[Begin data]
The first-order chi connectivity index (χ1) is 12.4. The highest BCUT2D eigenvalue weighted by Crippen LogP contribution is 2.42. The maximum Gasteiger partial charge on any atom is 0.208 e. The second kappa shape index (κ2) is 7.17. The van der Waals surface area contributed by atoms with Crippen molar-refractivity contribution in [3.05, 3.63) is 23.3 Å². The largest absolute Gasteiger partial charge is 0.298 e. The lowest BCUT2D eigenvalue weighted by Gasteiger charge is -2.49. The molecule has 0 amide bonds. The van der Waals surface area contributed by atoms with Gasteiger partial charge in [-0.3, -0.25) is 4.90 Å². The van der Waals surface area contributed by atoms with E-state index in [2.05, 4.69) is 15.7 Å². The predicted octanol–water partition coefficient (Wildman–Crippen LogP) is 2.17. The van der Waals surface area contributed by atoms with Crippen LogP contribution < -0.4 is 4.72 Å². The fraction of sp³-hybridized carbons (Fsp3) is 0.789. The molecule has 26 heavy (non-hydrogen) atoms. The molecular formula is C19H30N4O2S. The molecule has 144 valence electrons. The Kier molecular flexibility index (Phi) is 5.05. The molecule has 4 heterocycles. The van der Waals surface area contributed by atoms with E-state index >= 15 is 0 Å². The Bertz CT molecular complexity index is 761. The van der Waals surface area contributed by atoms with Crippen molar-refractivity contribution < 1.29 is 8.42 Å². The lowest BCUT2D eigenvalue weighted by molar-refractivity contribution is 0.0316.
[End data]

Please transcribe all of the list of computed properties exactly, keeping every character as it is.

The first-order chi connectivity index (χ1) is 12.4. The highest BCUT2D eigenvalue weighted by Crippen LogP contribution is 2.42. The maximum Gasteiger partial charge on any atom is 0.208 e. The second kappa shape index (κ2) is 7.17. The van der Waals surface area contributed by atoms with Crippen molar-refractivity contribution in [3.05, 3.63) is 23.3 Å². The largest absolute Gasteiger partial charge is 0.298 e. The lowest BCUT2D eigenvalue weighted by Gasteiger charge is -2.49. The molecule has 0 amide bonds. The van der Waals surface area contributed by atoms with Gasteiger partial charge in [-0.3, -0.25) is 4.90 Å². The van der Waals surface area contributed by atoms with E-state index in [2.05, 4.69) is 15.7 Å². The predicted octanol–water partition coefficient (Wildman–Crippen LogP) is 2.17. The van der Waals surface area contributed by atoms with Crippen LogP contribution < -0.4 is 4.72 Å². The fraction of sp³-hybridized carbons (Fsp3) is 0.789. The molecule has 26 heavy (non-hydrogen) atoms. The molecular formula is C19H30N4O2S. The molecule has 144 valence electrons. The Kier molecular flexibility index (Phi) is 5.05. The molecule has 4 heterocycles. The van der Waals surface area contributed by atoms with E-state index >= 15 is 0 Å². The Bertz CT molecular complexity index is 761. The van der Waals surface area contributed by atoms with Crippen molar-refractivity contribution < 1.29 is 8.42 Å². The lowest BCUT2D eigenvalue weighted by molar-refractivity contribution is 0.0316.